Want to enjoy our oceans creatures without causing them any harm? With people travelling the world again, this handy little sustainable tourism guide will mean that you can be sure you’re visiting marine life in the most sustainable spots.
Let's face it - tourism will never be completely sustainable, as every industry has an impact in one way or another. However, the tourism industry can and is currently working towards becoming more sustainable and implementing as many sustainable practices as possible. Before the covid-19 pandemic hit, a massive 350 million people each year travelled to visit our oceans coral reefs - to snorkel, dive, sail, surf and much more. This is great news for the local coastal communities, with marine tourism supporting jobs, generating visitor spending in the local area and in some cases helping to fund marine protected areas and marine conservation.
However, marine tourism has many drawbacks. With more travellers seeking out these experiences there has been a surge in tour and dive agencies to meet the demand, often meaning that ethical and sustainable methods are sidestepped in order to earn quick money. Careless tourists, unregulated coastal development, overfishing and pollution also add to the detriment of critical marine habitats. This, along with climate change, is resulting in devastating impacts for marine ecosystems.
There are now many fantastic organisations, dive and tour companies that are solely focused on sustainable interactions with marine life. Here are some of the best places to spot those charismatic marine species that we love and care so deeply about, all whilst having the most minimal impact possible.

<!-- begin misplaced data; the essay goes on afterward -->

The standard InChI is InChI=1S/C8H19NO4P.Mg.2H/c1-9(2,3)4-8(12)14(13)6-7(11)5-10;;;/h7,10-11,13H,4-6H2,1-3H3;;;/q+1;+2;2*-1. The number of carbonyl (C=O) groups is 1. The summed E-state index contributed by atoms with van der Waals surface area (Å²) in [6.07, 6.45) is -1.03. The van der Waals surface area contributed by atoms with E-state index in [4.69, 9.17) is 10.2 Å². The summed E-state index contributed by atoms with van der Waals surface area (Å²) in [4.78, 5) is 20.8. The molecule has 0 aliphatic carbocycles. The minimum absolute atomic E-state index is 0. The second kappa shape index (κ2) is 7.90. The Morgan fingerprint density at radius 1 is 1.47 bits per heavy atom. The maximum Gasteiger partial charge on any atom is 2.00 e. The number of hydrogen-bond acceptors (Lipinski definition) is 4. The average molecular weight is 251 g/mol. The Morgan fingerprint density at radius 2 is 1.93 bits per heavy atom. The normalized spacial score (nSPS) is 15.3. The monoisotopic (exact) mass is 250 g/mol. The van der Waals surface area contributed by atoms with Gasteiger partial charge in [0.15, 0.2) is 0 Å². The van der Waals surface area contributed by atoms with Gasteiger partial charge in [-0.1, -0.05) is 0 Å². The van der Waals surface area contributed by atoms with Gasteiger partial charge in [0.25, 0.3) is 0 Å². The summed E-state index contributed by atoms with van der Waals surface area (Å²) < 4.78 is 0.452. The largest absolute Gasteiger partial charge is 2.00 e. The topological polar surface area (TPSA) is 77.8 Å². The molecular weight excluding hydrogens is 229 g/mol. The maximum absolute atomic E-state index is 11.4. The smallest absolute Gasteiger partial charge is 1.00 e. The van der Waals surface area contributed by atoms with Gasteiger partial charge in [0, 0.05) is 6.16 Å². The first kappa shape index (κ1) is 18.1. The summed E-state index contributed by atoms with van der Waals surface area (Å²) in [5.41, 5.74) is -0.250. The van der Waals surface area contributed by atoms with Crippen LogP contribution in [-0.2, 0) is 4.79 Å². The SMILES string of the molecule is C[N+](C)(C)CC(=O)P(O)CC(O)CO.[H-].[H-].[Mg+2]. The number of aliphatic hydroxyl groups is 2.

Whale shark tours that involve touching, feeding or disturbing the natural habitat are harmful to them. They receive many injuries and cuts from boats, their natural migration and feeding patterns are heavily influenced and they do not receive enough nutrition from the food they are being fed. Getting too close to them, splashing and touching them disturbs and scares them, and remember; they are a protected species in many countries, meaning that it is actually illegal to harass them.
Donsol Bay is located on the island of Luzon and the whale sharks are not fed. They migrate here between December – May and only 30 boats containing a maximum of 6 customers are permitted on the bay at one time to protect the whale sharks.
Here, the tour guides educate the group on whale sharks and show great respect for the animals. They strictly adhere to conservation rules and standards, even if pressured not to do so by tourists within the group, and you get to see many whale sharks in their natural habitat.
Discarded fishing nets, plastic, coastal development and tourism are all detrimental to turtles and their habitat. Heavy tourism on beaches and coastal development damages their nesting sites and eggs, and artificial lighting interferes with their natural behaviour. Turtle hatchlings hatch at night, and use the moonlight as a guide to make their way to the safety of the ocean. Artificial light on beaches and coastal developments disorientates them, meaning they head inland and perish instead.
I personally worked with Big Blue and their conservation techniques are impeccable. All the staff are very dedicated to training new divers and teaching you about respecting marine life. They run eco-days, do not permit any rubbish or cigarette butts to be thrown overboard the boats and are very firm about the no-touching rule. You’ll see a great selection of wildlife here - including hawkbill and green turtles, whale sharks, box fish and much more.